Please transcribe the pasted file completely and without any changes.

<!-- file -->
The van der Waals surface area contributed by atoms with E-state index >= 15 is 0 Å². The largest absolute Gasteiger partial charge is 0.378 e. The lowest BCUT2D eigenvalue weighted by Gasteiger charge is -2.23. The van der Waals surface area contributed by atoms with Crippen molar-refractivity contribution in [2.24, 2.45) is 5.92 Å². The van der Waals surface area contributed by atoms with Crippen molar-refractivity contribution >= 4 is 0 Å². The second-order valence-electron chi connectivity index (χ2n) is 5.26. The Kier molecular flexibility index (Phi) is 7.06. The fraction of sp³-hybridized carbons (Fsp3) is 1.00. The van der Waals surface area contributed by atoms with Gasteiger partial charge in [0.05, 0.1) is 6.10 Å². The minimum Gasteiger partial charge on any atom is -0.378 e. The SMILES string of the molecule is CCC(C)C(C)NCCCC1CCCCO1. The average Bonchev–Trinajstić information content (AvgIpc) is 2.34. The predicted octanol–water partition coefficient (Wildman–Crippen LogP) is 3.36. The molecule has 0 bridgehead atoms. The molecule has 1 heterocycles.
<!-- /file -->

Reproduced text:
The van der Waals surface area contributed by atoms with E-state index >= 15 is 0 Å². The largest absolute Gasteiger partial charge is 0.378 e. The lowest BCUT2D eigenvalue weighted by Gasteiger charge is -2.23. The van der Waals surface area contributed by atoms with Crippen molar-refractivity contribution in [2.24, 2.45) is 5.92 Å². The van der Waals surface area contributed by atoms with Crippen molar-refractivity contribution >= 4 is 0 Å². The second-order valence-electron chi connectivity index (χ2n) is 5.26. The Kier molecular flexibility index (Phi) is 7.06. The fraction of sp³-hybridized carbons (Fsp3) is 1.00. The van der Waals surface area contributed by atoms with Gasteiger partial charge in [0.05, 0.1) is 6.10 Å². The minimum Gasteiger partial charge on any atom is -0.378 e. The SMILES string of the molecule is CCC(C)C(C)NCCCC1CCCCO1. The average Bonchev–Trinajstić information content (AvgIpc) is 2.34. The predicted octanol–water partition coefficient (Wildman–Crippen LogP) is 3.36. The molecule has 0 bridgehead atoms. The molecule has 1 heterocycles.